So, the fit is definitely not perfect. But it is wearable as proven by the amount I’ve been wearing them.

I was actually directed to "stand on that brick" by my photographer. Serves me right for nobbling him on his way to work I suppose.

I was actually directed to “stand on that brick” by my photographer. Serves me right for nobbling him on his way to work I suppose.

My mum declared them to be very well fitting and I didn’t even ask her. (This is an amazingly positive comment from a woman who is not known for mincing her words).

and the back

and the back

And I may have shown off and told people I’d made them a couple of times. To general amazement.

and the side

and the side

(Is there an ok way to show off your home made clothes to people who don’t sew?)

Ugh, fold of fabric at the front

Ugh, ugly fold of fabric at the front

So, to make sure I don’t focus too much on my failure for perfection, here are my shop bought jeans. My only pair (and these were only bought after many demoralising tries to find something halfway decent).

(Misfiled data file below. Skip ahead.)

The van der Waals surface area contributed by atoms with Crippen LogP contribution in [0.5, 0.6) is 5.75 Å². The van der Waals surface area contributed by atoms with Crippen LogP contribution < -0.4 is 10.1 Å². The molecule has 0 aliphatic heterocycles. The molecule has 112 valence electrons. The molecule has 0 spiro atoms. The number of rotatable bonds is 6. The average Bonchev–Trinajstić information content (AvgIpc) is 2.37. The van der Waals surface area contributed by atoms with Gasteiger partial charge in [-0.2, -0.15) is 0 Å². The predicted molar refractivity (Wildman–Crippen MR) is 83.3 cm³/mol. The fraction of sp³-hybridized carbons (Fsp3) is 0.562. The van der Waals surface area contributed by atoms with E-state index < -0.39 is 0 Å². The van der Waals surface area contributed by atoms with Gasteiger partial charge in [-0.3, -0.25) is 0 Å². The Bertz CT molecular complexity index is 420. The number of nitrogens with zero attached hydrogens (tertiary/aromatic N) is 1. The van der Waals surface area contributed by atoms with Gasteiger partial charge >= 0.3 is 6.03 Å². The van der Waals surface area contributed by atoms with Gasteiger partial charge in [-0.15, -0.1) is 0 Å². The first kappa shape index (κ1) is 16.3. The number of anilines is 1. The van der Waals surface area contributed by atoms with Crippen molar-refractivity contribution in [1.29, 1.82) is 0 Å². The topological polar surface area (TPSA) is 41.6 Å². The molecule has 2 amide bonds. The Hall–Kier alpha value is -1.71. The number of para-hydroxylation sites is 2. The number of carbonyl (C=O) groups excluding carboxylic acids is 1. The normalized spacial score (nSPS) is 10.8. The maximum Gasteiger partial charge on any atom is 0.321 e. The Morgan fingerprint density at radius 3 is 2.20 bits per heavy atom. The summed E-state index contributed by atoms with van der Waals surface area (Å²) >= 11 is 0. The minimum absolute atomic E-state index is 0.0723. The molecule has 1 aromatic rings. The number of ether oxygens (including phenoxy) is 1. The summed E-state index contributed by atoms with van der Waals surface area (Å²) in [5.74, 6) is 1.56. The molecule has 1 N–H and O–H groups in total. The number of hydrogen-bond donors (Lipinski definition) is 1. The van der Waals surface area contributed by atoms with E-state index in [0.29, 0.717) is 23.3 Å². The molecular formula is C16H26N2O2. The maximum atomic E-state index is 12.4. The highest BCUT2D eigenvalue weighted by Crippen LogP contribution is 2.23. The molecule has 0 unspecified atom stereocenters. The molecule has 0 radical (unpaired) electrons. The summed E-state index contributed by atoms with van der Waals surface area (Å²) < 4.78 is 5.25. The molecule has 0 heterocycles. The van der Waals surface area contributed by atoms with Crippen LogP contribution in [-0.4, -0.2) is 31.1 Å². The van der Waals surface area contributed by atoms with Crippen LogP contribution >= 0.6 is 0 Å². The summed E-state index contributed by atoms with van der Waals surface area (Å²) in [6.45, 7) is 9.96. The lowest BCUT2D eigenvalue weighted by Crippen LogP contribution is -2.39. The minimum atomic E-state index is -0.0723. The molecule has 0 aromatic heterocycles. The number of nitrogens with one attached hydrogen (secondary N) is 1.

more wrinkles

and a few wrinkles at the back

I think my homemade ones fit better.

basted first fit

basted first fit, no zip at this point

My muslin started with an inch seam allowance. Which meant after my first basted fit I could extend the crotch length a little, which has improved the fit, but I think I will add more crotch length next time. (Initially I just added length to the front pieces, as I did on my Junipers, but I went back and added it to the backs as well which improved some of the smiles at the back too).

baggy waistband

baggy waistband

The other fitting adjustment I made was to pinch out some of the baginess at the centre back. I just altered the back centre seam so it curved in. I’m not sure that was the “right” thing to do but it has helped.

So, now I’m off to make sure I have some Me Made Clothes packed for my weekend away so I can get my pledge off to a good start. And who knows, maybe I’ll manage to get a second, slightly better fitting pair of jeans before the end of the month. (I can dream, right).